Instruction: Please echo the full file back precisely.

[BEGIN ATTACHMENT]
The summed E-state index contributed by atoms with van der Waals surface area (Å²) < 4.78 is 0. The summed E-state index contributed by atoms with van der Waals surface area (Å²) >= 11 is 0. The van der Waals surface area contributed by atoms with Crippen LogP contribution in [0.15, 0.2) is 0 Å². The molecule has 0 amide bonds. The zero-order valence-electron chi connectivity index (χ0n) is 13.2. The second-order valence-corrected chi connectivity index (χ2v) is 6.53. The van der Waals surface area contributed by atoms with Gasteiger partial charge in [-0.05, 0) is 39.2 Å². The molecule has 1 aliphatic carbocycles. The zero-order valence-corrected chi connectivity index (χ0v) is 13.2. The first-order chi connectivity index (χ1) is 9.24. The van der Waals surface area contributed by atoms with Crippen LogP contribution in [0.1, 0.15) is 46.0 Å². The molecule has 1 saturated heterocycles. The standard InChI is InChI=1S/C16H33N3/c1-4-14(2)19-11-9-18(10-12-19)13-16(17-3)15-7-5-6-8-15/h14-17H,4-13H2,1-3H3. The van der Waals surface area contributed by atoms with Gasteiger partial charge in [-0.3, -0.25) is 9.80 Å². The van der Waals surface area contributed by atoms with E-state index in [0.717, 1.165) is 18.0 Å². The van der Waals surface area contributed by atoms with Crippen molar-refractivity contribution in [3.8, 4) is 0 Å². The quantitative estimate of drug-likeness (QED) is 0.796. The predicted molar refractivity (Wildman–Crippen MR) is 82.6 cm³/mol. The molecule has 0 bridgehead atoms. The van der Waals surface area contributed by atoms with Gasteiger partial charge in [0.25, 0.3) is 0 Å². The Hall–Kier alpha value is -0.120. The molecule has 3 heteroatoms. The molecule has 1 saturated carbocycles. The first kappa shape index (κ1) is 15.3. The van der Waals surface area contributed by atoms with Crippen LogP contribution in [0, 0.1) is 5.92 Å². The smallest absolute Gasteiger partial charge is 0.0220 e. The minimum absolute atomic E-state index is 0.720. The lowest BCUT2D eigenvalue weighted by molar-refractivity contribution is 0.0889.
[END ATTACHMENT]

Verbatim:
The summed E-state index contributed by atoms with van der Waals surface area (Å²) < 4.78 is 0. The summed E-state index contributed by atoms with van der Waals surface area (Å²) >= 11 is 0. The van der Waals surface area contributed by atoms with Crippen LogP contribution in [0.15, 0.2) is 0 Å². The molecule has 0 amide bonds. The zero-order valence-electron chi connectivity index (χ0n) is 13.2. The second-order valence-corrected chi connectivity index (χ2v) is 6.53. The van der Waals surface area contributed by atoms with Gasteiger partial charge in [-0.05, 0) is 39.2 Å². The molecule has 1 aliphatic carbocycles. The zero-order valence-corrected chi connectivity index (χ0v) is 13.2. The first-order chi connectivity index (χ1) is 9.24. The van der Waals surface area contributed by atoms with Crippen LogP contribution in [0.1, 0.15) is 46.0 Å². The molecule has 1 saturated heterocycles. The standard InChI is InChI=1S/C16H33N3/c1-4-14(2)19-11-9-18(10-12-19)13-16(17-3)15-7-5-6-8-15/h14-17H,4-13H2,1-3H3. The van der Waals surface area contributed by atoms with Gasteiger partial charge in [-0.3, -0.25) is 9.80 Å². The van der Waals surface area contributed by atoms with E-state index in [0.717, 1.165) is 18.0 Å². The van der Waals surface area contributed by atoms with Crippen molar-refractivity contribution in [3.8, 4) is 0 Å². The quantitative estimate of drug-likeness (QED) is 0.796. The predicted molar refractivity (Wildman–Crippen MR) is 82.6 cm³/mol. The molecule has 0 bridgehead atoms. The van der Waals surface area contributed by atoms with Gasteiger partial charge in [0.25, 0.3) is 0 Å². The Hall–Kier alpha value is -0.120. The molecule has 3 heteroatoms. The molecule has 1 saturated carbocycles. The first kappa shape index (κ1) is 15.3. The van der Waals surface area contributed by atoms with Crippen LogP contribution in [0, 0.1) is 5.92 Å². The smallest absolute Gasteiger partial charge is 0.0220 e. The minimum absolute atomic E-state index is 0.720. The lowest BCUT2D eigenvalue weighted by molar-refractivity contribution is 0.0889.